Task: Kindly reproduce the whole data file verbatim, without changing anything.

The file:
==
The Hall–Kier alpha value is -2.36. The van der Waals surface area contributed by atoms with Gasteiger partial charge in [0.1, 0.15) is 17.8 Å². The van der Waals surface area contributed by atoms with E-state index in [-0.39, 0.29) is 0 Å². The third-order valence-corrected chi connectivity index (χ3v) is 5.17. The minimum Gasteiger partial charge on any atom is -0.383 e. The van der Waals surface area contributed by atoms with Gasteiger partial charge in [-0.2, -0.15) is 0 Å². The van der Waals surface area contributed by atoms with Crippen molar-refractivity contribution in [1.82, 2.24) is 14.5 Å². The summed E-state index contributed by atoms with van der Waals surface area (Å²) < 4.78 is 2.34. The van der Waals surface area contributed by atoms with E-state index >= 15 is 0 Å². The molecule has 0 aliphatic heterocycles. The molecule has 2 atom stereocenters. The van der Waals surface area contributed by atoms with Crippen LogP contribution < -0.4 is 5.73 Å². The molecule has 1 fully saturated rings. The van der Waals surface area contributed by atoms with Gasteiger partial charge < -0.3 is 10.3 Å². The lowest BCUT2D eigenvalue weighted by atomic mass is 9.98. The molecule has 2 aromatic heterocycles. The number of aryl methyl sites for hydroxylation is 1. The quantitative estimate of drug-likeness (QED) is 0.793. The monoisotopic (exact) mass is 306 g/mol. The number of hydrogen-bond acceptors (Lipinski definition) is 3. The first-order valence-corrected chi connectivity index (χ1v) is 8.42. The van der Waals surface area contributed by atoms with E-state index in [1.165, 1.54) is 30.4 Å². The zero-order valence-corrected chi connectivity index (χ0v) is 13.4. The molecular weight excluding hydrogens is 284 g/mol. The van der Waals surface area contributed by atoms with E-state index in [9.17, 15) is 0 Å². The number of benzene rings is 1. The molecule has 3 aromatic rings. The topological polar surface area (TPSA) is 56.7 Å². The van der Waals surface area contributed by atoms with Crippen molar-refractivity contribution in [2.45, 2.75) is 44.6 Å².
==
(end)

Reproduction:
The Hall–Kier alpha value is -2.36. The van der Waals surface area contributed by atoms with Gasteiger partial charge in [0.1, 0.15) is 17.8 Å². The van der Waals surface area contributed by atoms with E-state index in [-0.39, 0.29) is 0 Å². The third-order valence-corrected chi connectivity index (χ3v) is 5.17. The minimum Gasteiger partial charge on any atom is -0.383 e. The van der Waals surface area contributed by atoms with Gasteiger partial charge in [-0.2, -0.15) is 0 Å². The van der Waals surface area contributed by atoms with Crippen molar-refractivity contribution in [1.82, 2.24) is 14.5 Å². The summed E-state index contributed by atoms with van der Waals surface area (Å²) < 4.78 is 2.34. The van der Waals surface area contributed by atoms with E-state index >= 15 is 0 Å². The molecule has 0 aliphatic heterocycles. The molecule has 2 atom stereocenters. The van der Waals surface area contributed by atoms with Crippen LogP contribution < -0.4 is 5.73 Å². The molecule has 1 fully saturated rings. The van der Waals surface area contributed by atoms with Gasteiger partial charge < -0.3 is 10.3 Å². The lowest BCUT2D eigenvalue weighted by atomic mass is 9.98. The molecule has 2 aromatic heterocycles. The number of aryl methyl sites for hydroxylation is 1. The quantitative estimate of drug-likeness (QED) is 0.793. The monoisotopic (exact) mass is 306 g/mol. The number of hydrogen-bond acceptors (Lipinski definition) is 3. The first-order valence-corrected chi connectivity index (χ1v) is 8.42. The van der Waals surface area contributed by atoms with E-state index in [1.165, 1.54) is 30.4 Å². The zero-order valence-corrected chi connectivity index (χ0v) is 13.4. The molecular weight excluding hydrogens is 284 g/mol. The van der Waals surface area contributed by atoms with E-state index in [9.17, 15) is 0 Å². The number of benzene rings is 1. The molecule has 3 aromatic rings. The topological polar surface area (TPSA) is 56.7 Å². The van der Waals surface area contributed by atoms with Crippen molar-refractivity contribution in [2.45, 2.75) is 44.6 Å².